Sorry for failing you yesterday. What can I say? I reckon it’s not the first time a poet has left you hanging. And knowing myself as I do, I reckon it won’t be the last.
Here is one taken from last year’s Southampton Writers Conference. As you will see, it stems not so much from something Billy Collins said as from something I thought he said.
A fellow poet once suggested that poetry
heals all ills, which got me thinking—
wouldn’t it be nice if one of the benefits
of growing old as a poet, was that,
simply by writing of what ails you,
the symptoms would disappear?
And, let’s throw in for good measure,
the added benefit of the healing power
of poetry applying to the work itself,
taking mere doggerel
and turning it into
Pulled up lame legging out
a grounder to short? No problem,
just put it in a poem
and you’ll be back on your feet in no time,
and the poem will be
published in the New Yorker.
Strain your back while bending over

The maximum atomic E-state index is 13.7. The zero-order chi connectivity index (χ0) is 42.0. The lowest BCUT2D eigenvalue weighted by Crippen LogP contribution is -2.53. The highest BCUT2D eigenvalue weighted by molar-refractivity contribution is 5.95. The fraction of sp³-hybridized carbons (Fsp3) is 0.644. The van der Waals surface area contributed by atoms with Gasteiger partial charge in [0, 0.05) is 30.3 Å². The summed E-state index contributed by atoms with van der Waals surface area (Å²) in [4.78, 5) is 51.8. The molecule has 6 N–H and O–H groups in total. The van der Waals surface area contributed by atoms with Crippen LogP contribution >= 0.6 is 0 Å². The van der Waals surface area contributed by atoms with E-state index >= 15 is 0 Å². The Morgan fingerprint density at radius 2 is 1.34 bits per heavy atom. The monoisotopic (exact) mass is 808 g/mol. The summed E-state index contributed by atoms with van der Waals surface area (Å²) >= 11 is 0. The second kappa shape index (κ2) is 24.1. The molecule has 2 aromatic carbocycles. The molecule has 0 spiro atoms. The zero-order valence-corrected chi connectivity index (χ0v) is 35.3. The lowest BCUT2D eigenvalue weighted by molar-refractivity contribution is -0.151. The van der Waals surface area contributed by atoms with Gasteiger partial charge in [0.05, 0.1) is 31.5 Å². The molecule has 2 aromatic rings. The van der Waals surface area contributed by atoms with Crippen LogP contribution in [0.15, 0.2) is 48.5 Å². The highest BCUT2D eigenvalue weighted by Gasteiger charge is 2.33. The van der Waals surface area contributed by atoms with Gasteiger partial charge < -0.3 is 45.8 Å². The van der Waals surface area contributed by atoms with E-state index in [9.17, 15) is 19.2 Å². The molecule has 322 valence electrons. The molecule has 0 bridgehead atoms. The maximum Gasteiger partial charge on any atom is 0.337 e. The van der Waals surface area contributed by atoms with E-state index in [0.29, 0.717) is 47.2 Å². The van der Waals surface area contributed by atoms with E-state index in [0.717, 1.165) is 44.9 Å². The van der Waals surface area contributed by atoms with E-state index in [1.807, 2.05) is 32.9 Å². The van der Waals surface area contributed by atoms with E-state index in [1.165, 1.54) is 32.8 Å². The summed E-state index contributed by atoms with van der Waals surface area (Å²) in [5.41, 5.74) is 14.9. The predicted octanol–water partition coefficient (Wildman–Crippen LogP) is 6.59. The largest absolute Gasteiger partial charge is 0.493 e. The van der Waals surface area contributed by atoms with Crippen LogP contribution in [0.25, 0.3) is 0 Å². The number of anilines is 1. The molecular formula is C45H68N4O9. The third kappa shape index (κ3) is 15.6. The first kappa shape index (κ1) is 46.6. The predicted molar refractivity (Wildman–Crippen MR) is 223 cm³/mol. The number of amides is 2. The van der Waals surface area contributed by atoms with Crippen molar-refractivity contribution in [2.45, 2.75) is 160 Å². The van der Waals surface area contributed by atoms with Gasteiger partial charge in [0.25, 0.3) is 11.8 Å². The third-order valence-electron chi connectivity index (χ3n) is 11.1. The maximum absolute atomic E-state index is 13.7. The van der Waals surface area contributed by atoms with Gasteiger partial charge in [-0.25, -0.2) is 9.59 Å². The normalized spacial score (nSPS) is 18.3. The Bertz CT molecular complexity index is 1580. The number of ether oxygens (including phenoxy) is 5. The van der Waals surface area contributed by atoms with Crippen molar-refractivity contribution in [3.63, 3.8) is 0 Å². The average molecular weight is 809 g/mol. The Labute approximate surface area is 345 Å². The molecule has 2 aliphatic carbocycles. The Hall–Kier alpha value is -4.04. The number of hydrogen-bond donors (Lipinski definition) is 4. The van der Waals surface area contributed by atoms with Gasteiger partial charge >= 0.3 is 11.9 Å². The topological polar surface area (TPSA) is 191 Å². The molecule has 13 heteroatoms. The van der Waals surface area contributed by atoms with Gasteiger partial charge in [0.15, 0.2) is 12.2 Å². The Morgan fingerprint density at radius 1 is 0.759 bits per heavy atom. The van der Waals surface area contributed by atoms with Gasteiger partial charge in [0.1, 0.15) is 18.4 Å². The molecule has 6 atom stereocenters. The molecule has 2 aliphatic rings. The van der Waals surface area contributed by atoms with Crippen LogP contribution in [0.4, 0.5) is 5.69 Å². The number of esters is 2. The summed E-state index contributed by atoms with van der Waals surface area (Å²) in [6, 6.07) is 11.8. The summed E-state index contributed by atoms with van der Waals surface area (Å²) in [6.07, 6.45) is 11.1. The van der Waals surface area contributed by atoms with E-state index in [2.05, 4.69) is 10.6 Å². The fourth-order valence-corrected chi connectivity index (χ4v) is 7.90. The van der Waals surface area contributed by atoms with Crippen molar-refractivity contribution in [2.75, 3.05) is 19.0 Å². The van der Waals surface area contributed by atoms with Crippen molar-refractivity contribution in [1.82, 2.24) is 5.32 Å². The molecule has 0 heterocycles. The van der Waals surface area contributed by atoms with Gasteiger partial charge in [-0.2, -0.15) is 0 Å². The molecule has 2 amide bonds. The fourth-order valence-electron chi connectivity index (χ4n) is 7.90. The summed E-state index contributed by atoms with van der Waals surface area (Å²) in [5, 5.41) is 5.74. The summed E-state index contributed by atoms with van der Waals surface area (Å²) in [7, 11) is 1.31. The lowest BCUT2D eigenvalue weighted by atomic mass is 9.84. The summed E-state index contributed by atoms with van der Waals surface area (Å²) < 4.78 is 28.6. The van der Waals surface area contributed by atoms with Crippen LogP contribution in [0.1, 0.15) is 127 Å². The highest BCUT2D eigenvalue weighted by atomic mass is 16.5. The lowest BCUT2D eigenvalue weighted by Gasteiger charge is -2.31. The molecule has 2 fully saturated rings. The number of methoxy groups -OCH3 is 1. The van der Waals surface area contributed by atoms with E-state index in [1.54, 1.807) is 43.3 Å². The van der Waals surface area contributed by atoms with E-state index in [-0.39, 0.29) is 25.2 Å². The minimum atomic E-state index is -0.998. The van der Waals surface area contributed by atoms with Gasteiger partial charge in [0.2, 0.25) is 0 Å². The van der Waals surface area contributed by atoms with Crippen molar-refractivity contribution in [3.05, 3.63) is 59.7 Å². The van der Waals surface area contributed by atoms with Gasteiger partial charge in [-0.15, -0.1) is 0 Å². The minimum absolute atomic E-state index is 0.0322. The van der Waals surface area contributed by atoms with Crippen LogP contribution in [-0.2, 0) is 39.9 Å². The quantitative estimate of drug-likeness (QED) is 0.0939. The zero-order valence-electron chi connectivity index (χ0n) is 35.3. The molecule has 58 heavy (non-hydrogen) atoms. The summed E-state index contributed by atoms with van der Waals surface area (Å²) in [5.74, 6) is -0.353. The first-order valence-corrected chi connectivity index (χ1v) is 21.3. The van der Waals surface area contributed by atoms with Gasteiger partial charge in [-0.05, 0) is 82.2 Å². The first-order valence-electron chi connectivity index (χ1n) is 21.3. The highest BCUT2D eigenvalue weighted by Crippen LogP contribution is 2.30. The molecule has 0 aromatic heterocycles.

to pick up your pen, which fell
behind your desk in a moment
of deep reflection? Just get it onto the page,
and the pain immediately vanishes as the royalties
from the new book start to roll in.
Or, as happened to me earlier today,
while sipping wine and chatting with
the former Poet Laureate of the United States,
Billy Collins, mishear the subject of a poem
about a fish clock? Just excuse yourself,
ask the bartender to pour you a double,
and head into the air-conditioned lecture hall
to deliver your new masterpiece about a well-hung,
septuagenarian fish that, drunk on wine,
had tripped over his dick one night,
throwing out his hip and making a fool of himself
at the annual Fish out of Water Conference.